In the current environment of oversupply and easy availability of counterfeits, enforcement against uncustomers can deliver a return on investment only when it involves Aspirers and Liars. For consumer products especially, Losers and Cheats find it simple to get fakes whether you’re enforcing your rights or not. Also Aspirers are potentially a promising and sympathetic group of uncustomers who might respond to more carrot (appropriate products, better service) and less stick. By contrast, long-term losses to the bottom line, and to the brand, are greatest among Losers and Cheats, who are committed uncustomers and give authentic product a smaller share of their wallet across the board. To deal with them, the priority has to be education about the value of authenticity. Also internally, companies might ask themselves why wealthy customers don’t get the message: Do your brand values mean as much to skeptical Losers and Cheats as you think they do?

    Figure 3 shows how, In the short term, the biggest contribution to future earnings can be achieved from convincing Cheats (extremely tough) and Liars (less tough but not easy) that your brand reputation is more than a label. Yet the business has to have a longer-term strategy to seduce Losers and Aspirers too, even if there is little return in the short term. Those strategies will be different.

    In many areas, enforcement alone may achieve short-term results but actively destroy the long-term potential for value creation. Creating an image of the company as a punisher, rather than an enabler, or failing to supply appropriately-priced product to fill the void created when the counterfeits disappear is just a refusal to listen to what uncustomers are telling us.

    Consider the BRIC nations—Brazil, Russia, India, China—which have not only a rapidly developing and sophisticated middle class that is exposed to major brands but also huge counterfeiting problems. Much of this stems from a lack of the appreciation of value of authenticity: These uncustomers are sometimes Aspirers but usually Losers. A simple discussion of the value of authenticity is met with a shrug. Brand reputation is something remote and intangible in their lives.

    The risk is that economic development in these countries may create personal wealth but not a corresponding shift in attitudes to authenticity. In effect, development turns Losers into Cheats. Cheats are the hardest category of uncustomers to reach.

    This isn’t a definitive categorization. What matters is that CEOs have the responsibility to lead a strategic, sophisticated analysis of their uncustomers that goes beyond simplistic “right and wrong” thinking. Some uncustomers, perhaps, can’t be converted into customers. But the lesson of the last 20 years is that uncustomers, in general, are responding much more to the sales pitch of their existing suppliers—counterfeiters—than the failed tactics of authentic brands.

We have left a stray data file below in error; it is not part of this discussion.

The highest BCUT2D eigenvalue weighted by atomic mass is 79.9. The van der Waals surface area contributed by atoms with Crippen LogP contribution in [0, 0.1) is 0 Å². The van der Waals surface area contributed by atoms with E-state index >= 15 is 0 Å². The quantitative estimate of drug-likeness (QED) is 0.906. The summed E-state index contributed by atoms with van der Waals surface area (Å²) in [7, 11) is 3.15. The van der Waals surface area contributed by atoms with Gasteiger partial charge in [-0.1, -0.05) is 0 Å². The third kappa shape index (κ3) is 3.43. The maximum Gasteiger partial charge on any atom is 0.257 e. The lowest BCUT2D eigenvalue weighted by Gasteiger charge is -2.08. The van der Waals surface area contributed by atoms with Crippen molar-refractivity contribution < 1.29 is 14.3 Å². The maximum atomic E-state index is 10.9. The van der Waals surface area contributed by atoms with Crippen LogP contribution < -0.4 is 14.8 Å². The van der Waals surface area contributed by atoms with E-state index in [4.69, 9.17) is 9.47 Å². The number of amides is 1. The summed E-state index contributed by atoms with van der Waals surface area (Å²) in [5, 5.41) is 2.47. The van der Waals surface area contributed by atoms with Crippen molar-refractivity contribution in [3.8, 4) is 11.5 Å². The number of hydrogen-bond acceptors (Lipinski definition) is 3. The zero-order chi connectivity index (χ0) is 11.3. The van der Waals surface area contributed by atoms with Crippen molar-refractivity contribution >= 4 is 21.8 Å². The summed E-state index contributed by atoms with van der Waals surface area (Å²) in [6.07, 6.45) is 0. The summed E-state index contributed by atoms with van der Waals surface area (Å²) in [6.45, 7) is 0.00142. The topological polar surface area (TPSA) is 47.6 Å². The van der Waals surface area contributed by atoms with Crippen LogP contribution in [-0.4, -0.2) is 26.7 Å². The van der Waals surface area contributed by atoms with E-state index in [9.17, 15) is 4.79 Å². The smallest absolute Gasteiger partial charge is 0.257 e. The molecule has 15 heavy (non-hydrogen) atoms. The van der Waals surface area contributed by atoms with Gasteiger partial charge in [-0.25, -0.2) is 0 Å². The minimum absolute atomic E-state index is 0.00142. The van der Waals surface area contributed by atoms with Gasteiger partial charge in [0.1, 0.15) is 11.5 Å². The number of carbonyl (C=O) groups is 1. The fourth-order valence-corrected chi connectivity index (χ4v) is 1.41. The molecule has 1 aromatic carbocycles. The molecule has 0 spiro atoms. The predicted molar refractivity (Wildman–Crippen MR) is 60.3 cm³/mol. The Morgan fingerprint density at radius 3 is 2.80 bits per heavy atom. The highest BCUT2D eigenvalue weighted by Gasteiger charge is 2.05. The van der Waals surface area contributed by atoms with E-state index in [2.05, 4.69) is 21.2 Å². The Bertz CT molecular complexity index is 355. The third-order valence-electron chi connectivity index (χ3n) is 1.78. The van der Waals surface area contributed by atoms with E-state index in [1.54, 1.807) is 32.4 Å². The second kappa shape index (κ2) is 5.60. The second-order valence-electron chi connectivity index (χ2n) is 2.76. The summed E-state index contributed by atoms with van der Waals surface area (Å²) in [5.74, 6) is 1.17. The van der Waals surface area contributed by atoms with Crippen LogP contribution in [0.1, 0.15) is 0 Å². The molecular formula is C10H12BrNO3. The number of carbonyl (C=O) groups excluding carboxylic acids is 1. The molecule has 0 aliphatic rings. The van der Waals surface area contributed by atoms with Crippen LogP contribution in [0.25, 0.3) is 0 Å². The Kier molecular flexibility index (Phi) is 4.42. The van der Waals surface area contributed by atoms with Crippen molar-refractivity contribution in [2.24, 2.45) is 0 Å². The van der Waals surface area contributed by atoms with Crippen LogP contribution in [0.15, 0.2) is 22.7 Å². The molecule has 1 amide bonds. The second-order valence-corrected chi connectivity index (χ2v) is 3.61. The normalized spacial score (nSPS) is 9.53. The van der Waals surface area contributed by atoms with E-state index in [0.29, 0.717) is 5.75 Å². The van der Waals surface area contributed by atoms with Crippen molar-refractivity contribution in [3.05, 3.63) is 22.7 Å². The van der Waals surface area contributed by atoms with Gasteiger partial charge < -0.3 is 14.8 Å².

Tim Phillips
Independent Consultant
Tim Phillips is a London-based journalist, broadcaster and consultant. He has written for The Wall Street Journal and the International Herald Tribune and is co-author of Scoring Points: How Tesco Continues to Win Customer Loyalty and author of Knockoff: The Deadly Trade in Counterfeit Goods, both published by Kogan Page.


  1. Tim

    A great article about a difficult and emotionally laden subject.

    Your simple four-box model provides a solid foundation for the inside-out discussion of counterfeiting. But it is just that, an inside-out, legal brand-owner perspective on what is a two or more-sided problem. It would be interesting to hear your take on the uncustomer’s perspective (great expression) of why they do, don’t or won’t buy original products (a not so emotionally-laden labelling of the four boxes would help too).

    As you point out, the legal jackhammer applied indiscriminately by some legal brand-owners has only served to make their industries into almost hate figures and has distracted them from fixing what are probably in some cases, obsolete pre-internet business models.

    Graham Hill
    Independent CRM Consultant
    Interim CRM Manager

  2. Graham

    An extremely important point. Really deep research into the uncustomer perspective is something that is missing from the debate now. Affected industries have concentrated overwhelmingly on the effect of the problem on their own bottom line, but have done comparatively little research on the attitudes and emotions of uncustomers. Perhaps because this is still seen as a legal problem?

    I’ve come round to thinking that learning from what uncustomers are telling us is the only direction that will make serious inroads in the problem. I’d welcome suggestions on how this could work. This is my small first step, if you like, to bridging that gap and I’d love to hear from anyone who is doing research work on uncustomer attitudes – or is planning a project in the future.

    Apologies for the value-laden labelling. I’m being a devil’s advocate, because we’re not talking about a delinquent minority – which is how counterfeit purchasers are often portrayed by the affected industries. We’re talking about a large porportion of our friends and relatives. It’s the journalist inside me that I can’t turn off!